- The Morrison government has issued its strongest censure of China yet after it reportedly banned Australian coal.
- Responding on Tuesday, Trade Minister Simon Birmingham suggested it was a breach of trade rules and urged the Chinese government to pick up the phone.
- Prime Minister Scott Morrison meanwhile said the ban would breach the countries’ free trade agreement.
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The Morrison government has condemned China’s latest attack Australian coal, as tensions between the two nations escalate.
Speaking to media on Tuesday, Trade Minister Simon Birmingham said the federal government “is very, very concerned” about state-owned media reports that Australian coal was now banned.
“This could constitute a breach of China’s commitments to the globe in terms of their membership of the World Trade Organisation [WTO] … as well as its commitment to Australia,” Birmingham said.
“The easiest way for China to deal with this is to simply make clear it is not true to allow trade between Australian businesses and Chinese businesses to be conducted according to the type of market principles China has agreed to engage in.”
The ban not only threatens $14 billion worth of Australian exports, but would also have “flow-on impacts” to the broader Australian economy, Birmingham said.
His comments signal growing concern from Australia as it tries to battle the combativeness of its largest trade partner.
“I can assure everyone when the Australian government makes decisions that affect other governments, we work through the proper diplomatic channels to inform those governments,” Birmingham said.
“We do so in a manner that is respectful and appropriate in terms of the nature of the dialogue that should exist between governments, and we would urge others to apply the same courtesies.”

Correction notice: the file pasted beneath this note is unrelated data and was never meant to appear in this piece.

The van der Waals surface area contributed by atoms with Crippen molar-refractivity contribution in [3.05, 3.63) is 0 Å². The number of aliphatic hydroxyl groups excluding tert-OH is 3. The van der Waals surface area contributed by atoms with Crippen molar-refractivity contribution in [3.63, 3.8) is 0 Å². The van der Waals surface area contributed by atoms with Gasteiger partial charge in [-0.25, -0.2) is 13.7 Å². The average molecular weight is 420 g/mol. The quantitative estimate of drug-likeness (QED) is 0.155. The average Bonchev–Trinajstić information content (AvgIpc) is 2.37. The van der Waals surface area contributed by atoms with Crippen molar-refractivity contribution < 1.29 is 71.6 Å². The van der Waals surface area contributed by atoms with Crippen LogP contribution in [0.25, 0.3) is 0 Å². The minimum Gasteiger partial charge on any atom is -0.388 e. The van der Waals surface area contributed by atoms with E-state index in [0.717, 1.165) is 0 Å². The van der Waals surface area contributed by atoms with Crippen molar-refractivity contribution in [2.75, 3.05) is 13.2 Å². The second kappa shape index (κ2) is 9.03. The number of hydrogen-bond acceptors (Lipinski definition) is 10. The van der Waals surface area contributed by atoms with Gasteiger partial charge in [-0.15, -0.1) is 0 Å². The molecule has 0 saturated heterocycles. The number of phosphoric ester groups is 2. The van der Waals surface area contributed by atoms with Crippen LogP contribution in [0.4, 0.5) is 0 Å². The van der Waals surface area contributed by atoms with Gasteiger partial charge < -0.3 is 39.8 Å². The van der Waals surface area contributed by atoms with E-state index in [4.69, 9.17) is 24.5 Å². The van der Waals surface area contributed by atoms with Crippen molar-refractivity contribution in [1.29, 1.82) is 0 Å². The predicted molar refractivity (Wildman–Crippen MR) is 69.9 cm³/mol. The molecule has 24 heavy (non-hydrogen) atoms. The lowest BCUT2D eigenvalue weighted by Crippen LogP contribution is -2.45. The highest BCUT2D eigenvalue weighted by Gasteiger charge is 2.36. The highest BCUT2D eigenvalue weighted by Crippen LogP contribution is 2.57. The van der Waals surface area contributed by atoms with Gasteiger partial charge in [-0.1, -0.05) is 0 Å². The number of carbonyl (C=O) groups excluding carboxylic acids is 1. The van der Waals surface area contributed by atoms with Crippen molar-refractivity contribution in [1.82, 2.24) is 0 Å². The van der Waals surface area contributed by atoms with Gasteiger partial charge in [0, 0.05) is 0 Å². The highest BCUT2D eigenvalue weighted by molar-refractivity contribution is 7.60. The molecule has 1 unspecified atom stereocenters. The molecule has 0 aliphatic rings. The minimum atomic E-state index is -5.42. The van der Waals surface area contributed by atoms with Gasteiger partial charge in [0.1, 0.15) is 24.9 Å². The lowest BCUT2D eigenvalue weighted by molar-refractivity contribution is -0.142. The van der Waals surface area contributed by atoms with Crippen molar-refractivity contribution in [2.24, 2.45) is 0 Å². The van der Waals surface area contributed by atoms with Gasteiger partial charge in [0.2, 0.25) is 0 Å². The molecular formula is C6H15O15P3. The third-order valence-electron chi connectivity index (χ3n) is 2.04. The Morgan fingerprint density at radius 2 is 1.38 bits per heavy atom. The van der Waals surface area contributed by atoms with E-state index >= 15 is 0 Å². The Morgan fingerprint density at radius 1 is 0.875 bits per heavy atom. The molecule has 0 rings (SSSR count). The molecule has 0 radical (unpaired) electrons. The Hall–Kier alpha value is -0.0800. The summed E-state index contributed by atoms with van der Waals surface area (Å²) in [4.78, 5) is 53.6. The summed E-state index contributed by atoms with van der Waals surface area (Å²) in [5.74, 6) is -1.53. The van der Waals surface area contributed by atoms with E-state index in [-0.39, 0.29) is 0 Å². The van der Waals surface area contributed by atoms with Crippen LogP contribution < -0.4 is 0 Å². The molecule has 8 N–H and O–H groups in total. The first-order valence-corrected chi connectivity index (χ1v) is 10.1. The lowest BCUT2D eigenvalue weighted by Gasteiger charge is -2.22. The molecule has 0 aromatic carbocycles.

To this point, the Morrison government has been reluctant to link China’s punitive tariffs and restrictions to a souring relationship between Canberra and Beijing.
China has justified such moves as part of anti-dumping investigations into Australian wine for example, while adding increasing pressure to all kinds of markets from seafood to timber.
In November, Prime Minister Scott Morrison addressed the targeting of seven such exports by saying that “China has denied that is what they are doing and I can only take that at face value”.
Unable to turn the tide however, such diplomacy now appears to be wearing thin. Morrison on Tuesday acknowledged that the federal government has been unable to get answers out of Beijing, and described the prospect of the ban as “a bad outcome for the trading relationship”
“If that were the case, then that would obviously be in breach of WTO rules,” he said. “It would also obviously be in breach of our on free trade agreement and so we would hope that is certainly not the case.”
He promoted the fact that Japan continues to buy twice as much thermal coal as China, and went after the latter’s justification for the ban, ostensibly to lower emissions.
“It really is a lose-lose here, because Australian coal, compared to the coal that is sourced from other countries, the other countries have 50% higher emissions than Australian coal.”
Morrison denied the suggestion that he his government had mismanaged the relationship, to the detriment of the Australian economy, and doubled-down on Australia’s support the prospect of a World Health Organisation (WHO) investigation into China’s handling of the coronavirus outbreak – the speculated cause of the trade war.
“I think it is important that we work with organisations like the World Health Organisation to understand and learn lessons from global pandemic issues. I mean, these are practical, real things that any Australian government you would hope would do,” Morrison said.
But while the rhetoric on China may be beginning to change, the relationship only appears to be getting worse.